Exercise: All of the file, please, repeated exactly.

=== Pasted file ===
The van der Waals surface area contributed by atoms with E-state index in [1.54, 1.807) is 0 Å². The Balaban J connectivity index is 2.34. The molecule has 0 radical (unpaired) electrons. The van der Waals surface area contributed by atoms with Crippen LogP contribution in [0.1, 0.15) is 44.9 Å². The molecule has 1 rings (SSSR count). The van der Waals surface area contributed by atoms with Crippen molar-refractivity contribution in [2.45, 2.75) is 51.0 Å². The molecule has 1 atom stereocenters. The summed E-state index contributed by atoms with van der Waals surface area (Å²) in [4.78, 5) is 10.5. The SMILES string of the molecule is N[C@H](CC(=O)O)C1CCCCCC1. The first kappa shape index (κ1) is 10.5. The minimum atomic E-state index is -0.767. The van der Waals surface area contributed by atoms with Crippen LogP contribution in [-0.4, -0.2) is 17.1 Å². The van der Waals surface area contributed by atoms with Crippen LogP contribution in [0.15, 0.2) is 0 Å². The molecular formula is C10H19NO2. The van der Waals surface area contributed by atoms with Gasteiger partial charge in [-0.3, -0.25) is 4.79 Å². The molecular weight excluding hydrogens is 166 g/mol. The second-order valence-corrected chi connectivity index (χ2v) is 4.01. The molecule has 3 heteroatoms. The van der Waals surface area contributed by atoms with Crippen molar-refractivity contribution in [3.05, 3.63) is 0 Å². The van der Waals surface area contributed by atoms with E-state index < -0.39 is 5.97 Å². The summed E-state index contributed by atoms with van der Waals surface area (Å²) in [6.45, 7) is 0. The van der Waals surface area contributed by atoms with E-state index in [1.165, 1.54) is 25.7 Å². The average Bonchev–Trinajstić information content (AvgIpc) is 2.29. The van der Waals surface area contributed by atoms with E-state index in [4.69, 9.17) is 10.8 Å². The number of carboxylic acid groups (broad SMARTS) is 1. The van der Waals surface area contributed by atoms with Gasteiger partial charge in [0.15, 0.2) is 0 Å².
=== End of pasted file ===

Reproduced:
The van der Waals surface area contributed by atoms with E-state index in [1.54, 1.807) is 0 Å². The Balaban J connectivity index is 2.34. The molecule has 0 radical (unpaired) electrons. The van der Waals surface area contributed by atoms with Crippen LogP contribution in [0.1, 0.15) is 44.9 Å². The molecule has 1 rings (SSSR count). The van der Waals surface area contributed by atoms with Crippen molar-refractivity contribution in [2.45, 2.75) is 51.0 Å². The molecule has 1 atom stereocenters. The summed E-state index contributed by atoms with van der Waals surface area (Å²) in [4.78, 5) is 10.5. The SMILES string of the molecule is N[C@H](CC(=O)O)C1CCCCCC1. The first kappa shape index (κ1) is 10.5. The minimum atomic E-state index is -0.767. The van der Waals surface area contributed by atoms with Crippen LogP contribution in [-0.4, -0.2) is 17.1 Å². The van der Waals surface area contributed by atoms with Crippen LogP contribution in [0.15, 0.2) is 0 Å². The molecular formula is C10H19NO2. The van der Waals surface area contributed by atoms with Gasteiger partial charge in [-0.3, -0.25) is 4.79 Å². The molecular weight excluding hydrogens is 166 g/mol. The second-order valence-corrected chi connectivity index (χ2v) is 4.01. The molecule has 3 heteroatoms. The van der Waals surface area contributed by atoms with Crippen molar-refractivity contribution in [3.05, 3.63) is 0 Å². The van der Waals surface area contributed by atoms with E-state index < -0.39 is 5.97 Å². The summed E-state index contributed by atoms with van der Waals surface area (Å²) in [6.45, 7) is 0. The van der Waals surface area contributed by atoms with E-state index in [1.165, 1.54) is 25.7 Å². The average Bonchev–Trinajstić information content (AvgIpc) is 2.29. The van der Waals surface area contributed by atoms with E-state index in [4.69, 9.17) is 10.8 Å². The number of carboxylic acid groups (broad SMARTS) is 1. The van der Waals surface area contributed by atoms with Gasteiger partial charge in [0.15, 0.2) is 0 Å².